By Anna Gray
In her recent foreign policy intervention, Theresa May took the opportunity to attack Russian interference in elections and their role in spreading ‘fake news’. She accused Russia of “weaponising information” in the wake of increasing evidence of their interference in the US 2016 elections, and called for a judge-led inquiry into potential Russian influence on the Brexit vote. May’s attack represented an important recognition from the government about the potential threat posed by Russia, setting the tone for Boris Johnson’s visit to Moscow later this year.
However, whilst the evidence against Russia is certainly building, there has been no specific revelation in the last month to prompt May’s attacks, which raises the question: why she chose this topic for such an important address?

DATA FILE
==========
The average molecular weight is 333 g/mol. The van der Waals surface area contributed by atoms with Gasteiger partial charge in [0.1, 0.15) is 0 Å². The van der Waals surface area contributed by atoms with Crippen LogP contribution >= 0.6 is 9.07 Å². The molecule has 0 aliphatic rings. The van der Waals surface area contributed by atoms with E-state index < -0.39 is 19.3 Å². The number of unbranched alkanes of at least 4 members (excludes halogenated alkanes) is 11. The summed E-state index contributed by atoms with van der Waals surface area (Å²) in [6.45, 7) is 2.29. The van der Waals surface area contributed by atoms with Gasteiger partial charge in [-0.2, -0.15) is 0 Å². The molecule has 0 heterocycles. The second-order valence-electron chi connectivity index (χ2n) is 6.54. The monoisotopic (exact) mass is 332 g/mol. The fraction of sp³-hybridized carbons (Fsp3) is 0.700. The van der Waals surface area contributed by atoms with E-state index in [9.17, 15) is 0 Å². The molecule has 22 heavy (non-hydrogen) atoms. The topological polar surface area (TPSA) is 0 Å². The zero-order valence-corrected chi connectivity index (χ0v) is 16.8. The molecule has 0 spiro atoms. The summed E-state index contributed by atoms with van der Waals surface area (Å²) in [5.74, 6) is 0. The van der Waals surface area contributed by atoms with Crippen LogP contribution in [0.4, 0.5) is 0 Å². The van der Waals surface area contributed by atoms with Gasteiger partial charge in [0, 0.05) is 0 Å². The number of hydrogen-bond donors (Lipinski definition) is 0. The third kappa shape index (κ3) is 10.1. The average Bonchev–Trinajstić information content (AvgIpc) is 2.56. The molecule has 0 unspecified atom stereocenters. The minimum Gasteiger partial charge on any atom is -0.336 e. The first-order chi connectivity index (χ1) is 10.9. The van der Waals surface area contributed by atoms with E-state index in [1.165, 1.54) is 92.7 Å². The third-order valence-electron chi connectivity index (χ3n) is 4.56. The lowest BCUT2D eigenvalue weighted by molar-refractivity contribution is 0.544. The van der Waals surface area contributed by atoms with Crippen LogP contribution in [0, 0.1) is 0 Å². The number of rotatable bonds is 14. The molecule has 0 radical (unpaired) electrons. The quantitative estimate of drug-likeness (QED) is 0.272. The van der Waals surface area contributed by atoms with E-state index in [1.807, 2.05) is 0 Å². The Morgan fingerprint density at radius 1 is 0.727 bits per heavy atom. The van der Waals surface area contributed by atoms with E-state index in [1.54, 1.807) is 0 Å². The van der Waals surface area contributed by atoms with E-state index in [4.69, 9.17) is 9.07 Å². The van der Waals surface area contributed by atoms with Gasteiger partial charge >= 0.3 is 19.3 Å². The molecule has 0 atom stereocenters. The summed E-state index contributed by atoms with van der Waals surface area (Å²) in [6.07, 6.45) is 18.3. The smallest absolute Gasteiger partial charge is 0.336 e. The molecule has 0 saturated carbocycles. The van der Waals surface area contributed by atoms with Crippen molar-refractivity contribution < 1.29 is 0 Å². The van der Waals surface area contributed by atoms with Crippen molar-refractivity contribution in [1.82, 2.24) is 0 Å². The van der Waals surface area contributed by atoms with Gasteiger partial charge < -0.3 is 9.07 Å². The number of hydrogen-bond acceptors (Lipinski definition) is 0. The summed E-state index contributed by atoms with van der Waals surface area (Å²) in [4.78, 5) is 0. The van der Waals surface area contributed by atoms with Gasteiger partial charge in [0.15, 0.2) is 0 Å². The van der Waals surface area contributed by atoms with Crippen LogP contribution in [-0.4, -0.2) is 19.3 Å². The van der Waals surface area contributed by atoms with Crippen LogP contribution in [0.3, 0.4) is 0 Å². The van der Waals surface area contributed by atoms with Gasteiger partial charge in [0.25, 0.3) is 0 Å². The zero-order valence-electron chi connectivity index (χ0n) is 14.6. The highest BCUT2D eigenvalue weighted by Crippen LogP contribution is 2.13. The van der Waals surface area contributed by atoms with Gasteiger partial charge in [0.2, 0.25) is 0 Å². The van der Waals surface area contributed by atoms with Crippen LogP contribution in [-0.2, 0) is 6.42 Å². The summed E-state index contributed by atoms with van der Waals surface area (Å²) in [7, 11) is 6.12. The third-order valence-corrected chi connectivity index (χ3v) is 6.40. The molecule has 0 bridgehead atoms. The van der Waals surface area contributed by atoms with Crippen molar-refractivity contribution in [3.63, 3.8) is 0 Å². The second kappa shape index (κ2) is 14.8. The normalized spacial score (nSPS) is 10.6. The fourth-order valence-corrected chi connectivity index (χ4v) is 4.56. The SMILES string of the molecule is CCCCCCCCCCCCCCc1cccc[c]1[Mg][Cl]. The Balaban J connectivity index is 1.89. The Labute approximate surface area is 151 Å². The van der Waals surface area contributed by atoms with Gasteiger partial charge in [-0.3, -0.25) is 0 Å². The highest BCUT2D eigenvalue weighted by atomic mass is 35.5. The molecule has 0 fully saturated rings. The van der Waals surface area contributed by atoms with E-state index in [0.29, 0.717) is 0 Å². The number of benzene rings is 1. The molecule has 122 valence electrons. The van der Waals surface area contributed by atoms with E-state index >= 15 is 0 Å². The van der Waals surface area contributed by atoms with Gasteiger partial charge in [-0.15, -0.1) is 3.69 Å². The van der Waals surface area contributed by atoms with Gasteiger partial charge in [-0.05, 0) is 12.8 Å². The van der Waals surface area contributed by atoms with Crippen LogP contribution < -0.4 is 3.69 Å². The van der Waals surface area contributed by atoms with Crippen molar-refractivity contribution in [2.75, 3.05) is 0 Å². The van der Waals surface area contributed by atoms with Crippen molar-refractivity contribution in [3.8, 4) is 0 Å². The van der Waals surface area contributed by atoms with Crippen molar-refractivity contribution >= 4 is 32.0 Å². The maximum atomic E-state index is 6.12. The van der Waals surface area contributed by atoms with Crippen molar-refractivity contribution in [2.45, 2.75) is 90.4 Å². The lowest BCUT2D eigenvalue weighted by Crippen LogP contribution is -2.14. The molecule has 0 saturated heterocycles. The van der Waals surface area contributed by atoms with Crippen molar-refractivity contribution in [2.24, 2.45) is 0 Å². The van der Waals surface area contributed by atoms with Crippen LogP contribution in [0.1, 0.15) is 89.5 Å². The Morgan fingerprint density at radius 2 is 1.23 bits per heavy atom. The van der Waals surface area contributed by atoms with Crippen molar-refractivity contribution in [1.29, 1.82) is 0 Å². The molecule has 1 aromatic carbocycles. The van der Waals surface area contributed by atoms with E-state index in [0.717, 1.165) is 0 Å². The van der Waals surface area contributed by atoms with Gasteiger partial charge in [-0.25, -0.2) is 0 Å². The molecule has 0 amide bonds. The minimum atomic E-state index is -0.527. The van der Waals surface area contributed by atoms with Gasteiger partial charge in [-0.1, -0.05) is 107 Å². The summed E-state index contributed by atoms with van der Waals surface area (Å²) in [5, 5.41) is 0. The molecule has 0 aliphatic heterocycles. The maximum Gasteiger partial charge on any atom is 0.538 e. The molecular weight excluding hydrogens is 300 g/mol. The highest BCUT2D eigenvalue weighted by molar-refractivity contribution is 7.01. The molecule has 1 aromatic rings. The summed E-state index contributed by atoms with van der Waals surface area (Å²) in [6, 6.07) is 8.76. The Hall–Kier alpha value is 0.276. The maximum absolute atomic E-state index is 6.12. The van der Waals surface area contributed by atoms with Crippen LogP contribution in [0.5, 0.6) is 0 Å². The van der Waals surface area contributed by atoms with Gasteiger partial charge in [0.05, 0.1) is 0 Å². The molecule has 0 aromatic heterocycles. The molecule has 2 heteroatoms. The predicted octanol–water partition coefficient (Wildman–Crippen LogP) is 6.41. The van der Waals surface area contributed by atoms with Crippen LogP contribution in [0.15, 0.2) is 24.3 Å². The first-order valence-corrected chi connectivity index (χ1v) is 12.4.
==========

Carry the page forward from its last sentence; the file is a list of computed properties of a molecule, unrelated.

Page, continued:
Many expected the Prime Minister’s speech to focus on Brexit. While Mrs May talked about the importance of a good Brexit deal to enable the UK and Europe to stand strong against their enemies, these attacks on Russia were perhaps an attempt to distract people from the stagnating Brexit process. Alternatively, May’s firm tone may have been an attempt to reassert her ‘strong and stable’ image, despite the irrevocable damage caused by the June election.
May proclaimed in her speech, “we know what you’re doing.” Whilst this sends out a firm message, it is superficial. She did not accompany this with any policy details. Surely the government needs to propose ways of identifying and shutting down Russian “troll factories,” which disseminate fake news on social media sites? Moreover, with Leave.EU, a key campaign group in the Brexit referendum, regularly retweeting Russia Today and the Russian Embassy, the government needs to commit to an inquiry into possible Russian interference in the UK.
Whilst May’s speech was certainly a firm statement, it was only superficially strong and stable.
Photograph: Larry Koester via Flickr